JSON Query Servlet

When you first take a look at Sling you see the ability to be able to request and add specific content nodes RESTfully but no way to query for set of content. This was a real let down because I was interested if  Sling could almost eliminate server side code creation in creating a SOFEA style application. After doing some searching though I found a blog ( ) which detailed the JSON Query servlet which I did not find documentation for on the Sling site.

The query servlet allows you to do xpath or sql like queries on the content repository and get the content back in JSON format. An example xpath query URL would be http://localhost:8080/content.query.json?queryType=xpath&statement=//parentcontentnode/node/*

No install necessary its included within version 5 in the incubator. The drawback is without figuring out access controls it makes your content wide open to anyone who knows your using Sling.

JQuery JCR Explorer Bundle

One of the other things that isn’t included with Sling out of the box is the ability to browse the content repository. You could argue whether or not such a piece of functionality should belong to Sling itself, but it definitely be a nice to have. I looked else where for a quality Open Source JCR Repository explorer. From the explorers I found the best one was an Add-on bundle in the Sling SCM repository at Its a pretty simply jQuery based repository browser which has some issues but overall works well.

To install you’ll need to first build the bundle with maven, ‘mvn package’ should do it. Then start Sling and visit the OSGi administrative interface for the container your running Sling in and install the bundle via the normal process. Once you have installed you’ll have a new ‘explorer’ selector available to visit each piece of content in your JCR. To see the root go to http://localhost:8080/.explorer.html

Active Preview 1.2 Released!

April 4, 2010

Normally I wouldn’t get excited about a point release but we found BIG issues which prevented ALL themes from being supported and issues with firefox file uploading and theme previews. All have been fixed. Hope folks upgrade ASAP! Check it out at

In case you missed the first release post here is the gist of what the wordpress plugin does.

The plugin provides a new preview button which creates a new window which is updated in real-time with your edits to the WordPress editor (tinyMCE or the HTML editor). Check out the video demo! I know its a little rough.

Plugin site is here

Should I use Open-Session-In-View?

April 4, 2010

The Open-Session-In-View pattern is a very popular strategy for managing open hibernate sessions  for the duration of a request in a server side java web application (possibly for other technologies as well). Basically the pattern uses a servlet filter to open a session on each request as soon as its received and then on completion of processing closes the session. Some people love it, some hate it, and some just use it because they don’t know what else to do.  As with anything I think that there are times to use it and times when its not appropriate. I want to provide some guidelines which I have found are helpful in understanding when it is appropriate.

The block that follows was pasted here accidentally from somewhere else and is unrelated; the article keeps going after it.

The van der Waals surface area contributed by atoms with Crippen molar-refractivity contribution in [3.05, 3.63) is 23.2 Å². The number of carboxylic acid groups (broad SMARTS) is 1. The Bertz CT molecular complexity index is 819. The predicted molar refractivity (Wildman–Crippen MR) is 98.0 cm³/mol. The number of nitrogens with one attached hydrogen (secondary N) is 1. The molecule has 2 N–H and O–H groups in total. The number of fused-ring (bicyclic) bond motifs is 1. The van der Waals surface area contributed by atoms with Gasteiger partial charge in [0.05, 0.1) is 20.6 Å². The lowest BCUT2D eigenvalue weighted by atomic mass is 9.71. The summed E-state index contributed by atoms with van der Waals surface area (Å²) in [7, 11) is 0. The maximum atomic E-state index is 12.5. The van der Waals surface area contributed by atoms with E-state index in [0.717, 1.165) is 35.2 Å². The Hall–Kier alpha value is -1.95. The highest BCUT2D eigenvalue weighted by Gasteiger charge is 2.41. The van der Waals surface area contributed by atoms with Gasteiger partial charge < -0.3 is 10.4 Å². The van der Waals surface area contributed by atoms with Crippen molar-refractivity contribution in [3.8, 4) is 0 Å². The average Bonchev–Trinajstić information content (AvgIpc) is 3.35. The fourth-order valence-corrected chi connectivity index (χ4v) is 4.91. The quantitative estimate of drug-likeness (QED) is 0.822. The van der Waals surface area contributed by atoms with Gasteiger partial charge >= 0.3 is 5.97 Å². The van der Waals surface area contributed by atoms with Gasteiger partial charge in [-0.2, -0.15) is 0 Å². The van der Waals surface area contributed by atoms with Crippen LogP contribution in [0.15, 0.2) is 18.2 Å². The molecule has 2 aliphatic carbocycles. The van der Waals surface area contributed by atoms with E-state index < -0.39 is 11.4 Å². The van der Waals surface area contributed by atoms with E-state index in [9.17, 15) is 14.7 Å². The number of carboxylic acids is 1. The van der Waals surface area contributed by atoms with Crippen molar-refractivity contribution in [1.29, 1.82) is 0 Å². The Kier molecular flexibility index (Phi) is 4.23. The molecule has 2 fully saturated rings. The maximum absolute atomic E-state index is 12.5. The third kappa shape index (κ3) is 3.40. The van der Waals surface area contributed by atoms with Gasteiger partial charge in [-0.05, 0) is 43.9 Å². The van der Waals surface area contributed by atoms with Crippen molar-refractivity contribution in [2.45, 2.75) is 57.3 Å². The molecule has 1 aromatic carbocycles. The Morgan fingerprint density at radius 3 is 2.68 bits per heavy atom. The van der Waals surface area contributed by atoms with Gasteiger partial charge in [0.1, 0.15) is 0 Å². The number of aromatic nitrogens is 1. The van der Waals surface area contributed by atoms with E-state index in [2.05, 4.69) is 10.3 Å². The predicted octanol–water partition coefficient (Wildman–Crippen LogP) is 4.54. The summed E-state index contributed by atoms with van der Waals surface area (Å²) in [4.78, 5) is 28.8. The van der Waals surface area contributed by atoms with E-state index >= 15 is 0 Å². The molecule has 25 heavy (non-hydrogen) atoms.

I’ll assume you know the problem this pattern solves so we won’t talk about that (check out this link for discussion on that). But we’ll need to at least discuss the major implication of the open-session-in-view which is a database connection open for an entire request then cover the guidelines which fall out of that.

Database Connection Open for the Entire Request

Because the pattern is opening a hibernate session first thing on each request which implies that a database connection could be open for basically the entire request. For the purpose of this discussion we’ll assume that the open session ALWAYS correlates to an open database connection for the entire request. In the default case with many versions of hibernate, an open session doesn’t open a connection until it is needed but lets assume the worst case scenario. This will ensure that the pattern is match for you in all situations.

Problems with Open Sessions

If you have an open session over your entire request which is going to have an open database connection associated with it, the problem is that you will be tying up a database connection which is a limited resource in any setting for work which doesn’t necessarily involve the connection. Unless your in a high traffic application this generally won’t affect you but later I’ll show where it could even without large traffic volumes.

Why Most People Don’t Mind Open Sessions

Now most people probably don’t care about having an open session for the entire request or a database connection because in today’s relational database driven web world in a majority of cases 90+ percent of your overhead in a request time is database word anyways. So an extra 10% of time for a session or database connection is worth the cost to drive down complexity in your application.

Exceptions to the Trade Off

The  exceptions to this trade off hopefully becomes pretty clear, when you have application logic which is going to consume most of the processing time of a request the trade off for driving down complexity loses to excessive session and connection time. In many cases your talking a minority of requests which fall into this trap so overall the trade off is still worth it you just need a couple workarounds. In a high request volume situation which limited resources for hibernate sessions/database connections your open-session-view could become a liability.